When I was a teenager, a few of my friends and I used to be in charge of the overhead projector.
Yes, an overhead projector. For those of you who haven’t been in church past the last decade, the overhead projector was a machine that projected acetate slides onto a screen. This was, in effect, the charismatic hymn book. Instead of a bound volume that you held in your hand, the words of each song would be projected in big writing on the screen, thereby freeing up your hands to clap, raise, fist-pump triumphantly or clutch a tambourine.
I hate to boast, but I was really good at the overhead projector. I used to suss out all the worship leader’s signals and anticipate when he changing songs. Sometimes, I even knew what the worship leader was going to do before he did and I had the slide ready to go. You would stand in the congregation and in the blink of an eye, the song had changed and you would wonder whether some little fairy had magically materialised the words on screen.
Things have changed since those days.
Recently, during one of the Converge sessions, I realised that no one was manning the AV projection so I went to the computer to be helpful, thinking “I can do this… I can easily do this”. Boy, did I quickly realise that I was out of my depth. I had to hit the right numbered key to go to the correct numbered verse; press a different button to blank out the screen during free worship; type up lyrics in real time; put new songs onto the playlist.
It was all very disconcerting.
I began to wonder whether there was indeed a special anointing to be an AV projectionist.
Here, I want to share a few thoughts I have for AV projectionists from the perspective of a non-practitioner trying to butt in and give advice which I’m probably not qualified to give. Hopefully it’s helpful.
1. There is a special anointing of AV projection
Yes, there is! And it is what Benny Ho calls a “residential gift” – a gift of the Holy Spirit given to someone which that person can activate at any time.
In some churches, the AV job is usually given to someone who is new to the worship ministry, as if to test their character and staying-power with a good dose of suffering before allowing them to serve “on stage”.
I think that sort of attitude diminishes the very crucial function of the projectionist.
I have been in countless meetings where I’ve led worship and the congregation just stares back because the words aren’t on the screen yet. The AV projectionist (like the sound guy) bridges the musicians on stage with the congregation off-stage and allows the entire church to engage in the worship experience. Without the AV, we are left to rote-singing old short choruses like “I Love You Lord” and “I Worship You Almighty God”.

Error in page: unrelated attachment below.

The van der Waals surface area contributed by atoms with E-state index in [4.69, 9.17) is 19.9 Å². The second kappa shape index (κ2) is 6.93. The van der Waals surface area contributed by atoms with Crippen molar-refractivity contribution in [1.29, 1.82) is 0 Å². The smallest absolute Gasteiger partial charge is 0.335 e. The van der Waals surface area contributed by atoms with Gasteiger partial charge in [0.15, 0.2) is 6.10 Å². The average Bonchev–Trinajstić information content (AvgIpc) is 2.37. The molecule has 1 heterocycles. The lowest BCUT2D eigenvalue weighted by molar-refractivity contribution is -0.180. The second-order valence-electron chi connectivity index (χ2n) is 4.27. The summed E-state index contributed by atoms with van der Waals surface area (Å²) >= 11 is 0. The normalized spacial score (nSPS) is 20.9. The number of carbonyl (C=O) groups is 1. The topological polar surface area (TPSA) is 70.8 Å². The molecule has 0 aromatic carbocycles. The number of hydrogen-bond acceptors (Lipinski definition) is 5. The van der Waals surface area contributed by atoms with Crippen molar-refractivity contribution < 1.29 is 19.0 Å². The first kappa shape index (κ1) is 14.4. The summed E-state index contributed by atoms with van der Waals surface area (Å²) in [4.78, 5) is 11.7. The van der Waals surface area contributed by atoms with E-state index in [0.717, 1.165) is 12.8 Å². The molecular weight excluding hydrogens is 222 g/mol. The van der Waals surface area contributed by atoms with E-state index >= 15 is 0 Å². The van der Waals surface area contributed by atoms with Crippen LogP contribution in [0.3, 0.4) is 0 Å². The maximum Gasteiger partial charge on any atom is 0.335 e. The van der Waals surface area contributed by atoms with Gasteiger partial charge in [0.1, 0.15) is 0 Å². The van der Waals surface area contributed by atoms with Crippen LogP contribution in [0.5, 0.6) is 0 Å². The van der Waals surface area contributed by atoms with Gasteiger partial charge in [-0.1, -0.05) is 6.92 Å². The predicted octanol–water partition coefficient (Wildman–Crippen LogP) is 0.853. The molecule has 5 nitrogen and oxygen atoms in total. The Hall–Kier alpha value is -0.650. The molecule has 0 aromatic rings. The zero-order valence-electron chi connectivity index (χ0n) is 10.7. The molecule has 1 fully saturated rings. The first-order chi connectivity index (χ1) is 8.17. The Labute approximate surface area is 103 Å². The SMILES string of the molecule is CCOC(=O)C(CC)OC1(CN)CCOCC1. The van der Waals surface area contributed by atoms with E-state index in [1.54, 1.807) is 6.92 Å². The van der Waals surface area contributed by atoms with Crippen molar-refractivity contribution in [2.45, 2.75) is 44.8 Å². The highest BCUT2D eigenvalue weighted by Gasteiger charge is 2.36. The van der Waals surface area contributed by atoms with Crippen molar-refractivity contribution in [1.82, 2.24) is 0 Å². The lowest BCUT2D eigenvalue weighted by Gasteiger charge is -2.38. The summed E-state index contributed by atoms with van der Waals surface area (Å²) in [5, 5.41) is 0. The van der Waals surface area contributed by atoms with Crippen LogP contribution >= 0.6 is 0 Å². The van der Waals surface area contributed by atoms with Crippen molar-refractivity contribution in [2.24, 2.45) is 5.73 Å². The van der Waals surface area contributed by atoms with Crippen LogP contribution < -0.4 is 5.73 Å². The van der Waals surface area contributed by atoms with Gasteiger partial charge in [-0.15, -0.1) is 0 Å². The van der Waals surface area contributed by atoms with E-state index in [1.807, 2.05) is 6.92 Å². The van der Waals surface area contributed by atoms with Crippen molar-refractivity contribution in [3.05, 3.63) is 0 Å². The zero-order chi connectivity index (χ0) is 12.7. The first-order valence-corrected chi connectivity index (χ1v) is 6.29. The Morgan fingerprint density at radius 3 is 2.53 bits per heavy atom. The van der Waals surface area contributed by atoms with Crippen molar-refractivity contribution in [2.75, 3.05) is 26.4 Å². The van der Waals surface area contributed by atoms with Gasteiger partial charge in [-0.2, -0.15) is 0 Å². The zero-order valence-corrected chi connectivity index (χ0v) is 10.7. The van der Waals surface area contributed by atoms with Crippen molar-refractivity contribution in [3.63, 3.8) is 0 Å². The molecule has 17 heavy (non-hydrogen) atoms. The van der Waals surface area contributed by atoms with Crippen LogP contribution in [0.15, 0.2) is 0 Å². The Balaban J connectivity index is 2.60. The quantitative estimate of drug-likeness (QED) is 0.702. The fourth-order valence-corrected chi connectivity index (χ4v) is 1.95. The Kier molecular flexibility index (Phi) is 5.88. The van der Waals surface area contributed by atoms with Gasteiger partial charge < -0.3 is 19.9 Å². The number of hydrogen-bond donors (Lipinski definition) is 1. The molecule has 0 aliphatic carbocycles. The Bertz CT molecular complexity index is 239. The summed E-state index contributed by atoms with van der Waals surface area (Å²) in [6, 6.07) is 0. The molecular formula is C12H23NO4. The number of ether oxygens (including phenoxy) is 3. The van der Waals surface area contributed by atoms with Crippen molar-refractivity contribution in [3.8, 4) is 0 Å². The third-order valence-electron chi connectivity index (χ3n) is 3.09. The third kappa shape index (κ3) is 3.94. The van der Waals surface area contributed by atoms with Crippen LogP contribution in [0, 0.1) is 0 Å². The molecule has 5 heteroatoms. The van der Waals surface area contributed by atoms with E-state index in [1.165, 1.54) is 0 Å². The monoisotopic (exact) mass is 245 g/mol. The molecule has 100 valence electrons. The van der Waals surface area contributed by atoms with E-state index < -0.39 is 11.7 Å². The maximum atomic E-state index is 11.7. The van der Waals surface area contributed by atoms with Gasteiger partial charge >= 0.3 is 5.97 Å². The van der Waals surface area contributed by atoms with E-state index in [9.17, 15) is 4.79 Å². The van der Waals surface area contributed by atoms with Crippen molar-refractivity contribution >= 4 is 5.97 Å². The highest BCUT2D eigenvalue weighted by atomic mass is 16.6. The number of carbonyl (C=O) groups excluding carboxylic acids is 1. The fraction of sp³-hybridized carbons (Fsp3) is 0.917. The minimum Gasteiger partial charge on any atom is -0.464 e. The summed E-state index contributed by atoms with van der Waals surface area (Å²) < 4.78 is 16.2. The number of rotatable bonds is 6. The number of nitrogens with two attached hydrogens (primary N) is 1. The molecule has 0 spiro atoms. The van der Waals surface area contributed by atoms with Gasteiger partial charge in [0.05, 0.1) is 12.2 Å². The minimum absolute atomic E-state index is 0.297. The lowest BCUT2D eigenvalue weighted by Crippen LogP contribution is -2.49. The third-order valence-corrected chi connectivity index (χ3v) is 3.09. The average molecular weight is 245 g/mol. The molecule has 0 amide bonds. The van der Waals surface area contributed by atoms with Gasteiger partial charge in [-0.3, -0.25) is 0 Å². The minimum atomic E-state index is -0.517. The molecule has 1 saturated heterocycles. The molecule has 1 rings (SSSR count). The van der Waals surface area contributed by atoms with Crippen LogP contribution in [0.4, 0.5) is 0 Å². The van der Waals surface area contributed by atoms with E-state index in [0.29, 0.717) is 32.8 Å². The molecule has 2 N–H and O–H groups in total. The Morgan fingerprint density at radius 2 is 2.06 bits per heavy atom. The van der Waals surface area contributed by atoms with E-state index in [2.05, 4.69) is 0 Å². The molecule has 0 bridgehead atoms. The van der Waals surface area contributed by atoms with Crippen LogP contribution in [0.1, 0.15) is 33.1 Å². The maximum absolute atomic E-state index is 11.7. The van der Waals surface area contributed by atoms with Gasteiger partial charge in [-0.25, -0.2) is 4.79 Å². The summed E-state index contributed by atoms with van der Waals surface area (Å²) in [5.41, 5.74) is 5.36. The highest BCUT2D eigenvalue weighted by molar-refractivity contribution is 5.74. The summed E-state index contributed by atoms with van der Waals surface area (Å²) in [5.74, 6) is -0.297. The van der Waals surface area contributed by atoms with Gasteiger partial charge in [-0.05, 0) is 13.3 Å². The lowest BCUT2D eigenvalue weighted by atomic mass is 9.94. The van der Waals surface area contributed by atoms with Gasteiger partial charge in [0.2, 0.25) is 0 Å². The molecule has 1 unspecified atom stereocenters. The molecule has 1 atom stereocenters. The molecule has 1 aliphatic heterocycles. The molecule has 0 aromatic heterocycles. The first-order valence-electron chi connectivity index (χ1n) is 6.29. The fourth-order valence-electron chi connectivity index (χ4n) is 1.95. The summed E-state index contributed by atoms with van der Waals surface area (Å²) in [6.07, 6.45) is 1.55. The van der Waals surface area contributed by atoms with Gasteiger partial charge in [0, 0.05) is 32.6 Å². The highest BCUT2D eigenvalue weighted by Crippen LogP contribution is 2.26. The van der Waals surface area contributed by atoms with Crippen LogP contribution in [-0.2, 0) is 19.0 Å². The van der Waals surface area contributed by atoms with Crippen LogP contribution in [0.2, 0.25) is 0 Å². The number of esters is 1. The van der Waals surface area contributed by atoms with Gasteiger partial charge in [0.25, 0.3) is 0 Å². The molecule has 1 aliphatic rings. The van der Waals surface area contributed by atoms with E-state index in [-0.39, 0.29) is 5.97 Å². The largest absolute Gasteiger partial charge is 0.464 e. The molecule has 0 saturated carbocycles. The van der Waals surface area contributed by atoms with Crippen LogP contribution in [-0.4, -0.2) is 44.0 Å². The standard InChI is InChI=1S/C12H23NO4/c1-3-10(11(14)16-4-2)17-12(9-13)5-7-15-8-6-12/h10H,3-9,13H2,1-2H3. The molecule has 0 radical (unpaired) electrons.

Our churches need skilled, gifted and passionate AV people to run the projector!
2. The AV Projectionist Needs to Prepare
One of the things I realised in my lame attempt at doing the AV was how much preparation was really needed. You can’t just show up as the worship is starting and expect to do the job well. Just like musicians attend a rehearsal, I think it’s important for the AV person to go to the rehearsal, see how the worship leader is structuring the songs, familiarise themselves with a song’s entry point – generally, to get to know the songs and the worship set well.
Then it will be easy to anticipate transitions and even to get the words ready for times when worship leaders do that strange thing they like doing (i.e. messing around with, and changing, the published lyrics of a song as if they knew better than the original composer!)
3. Consider how the Projection Can Contribute to the Worship Experience
Often, AV people just project what’s on the database.
But there are a few things under this point which a projectionist should consider, such as:
// are the words typed up correctly? AV operators should check for typos and make sure the words of the correct version of a song are on screen (e.g. when singing “How He Loves” is the worship leader doing the “sloppy wet kiss” or the “unforeseen kiss” version?)
// are the way the lines are broken up logical, i.e. do they suggest a breather or flow rhythmically with how the song is sung; is there a sufficient musical pause for you to move onto the next page?
// can you add to the atmosphere through design and graphics? In the olden days, we had stained glass windows, but these days, a lot of a church’s decoration comes from visual projection. Can we project a graphic on-screen that will inspire worship?
// can relevant, inspiring Scripture be put on screen during musical interludes?
Recently, I came across the phrase “Visual Worship Leader” and then it clicked: what the AV projectionist is doing is in fact leading the congregation in worship using the skills, anointing and tools given to him. It may not be a wonderful voice or awesome shredding skills, but it can be just as creative and impacting.
It’s time for the church to really recognise the importance of the AV function, but it’s also time for AV operators to rise beyond the mundane of hitting a few keys on the laptop during worship. The AV operators are the visual worship leaders of the church, and it is time for the visual worship leaders to arise!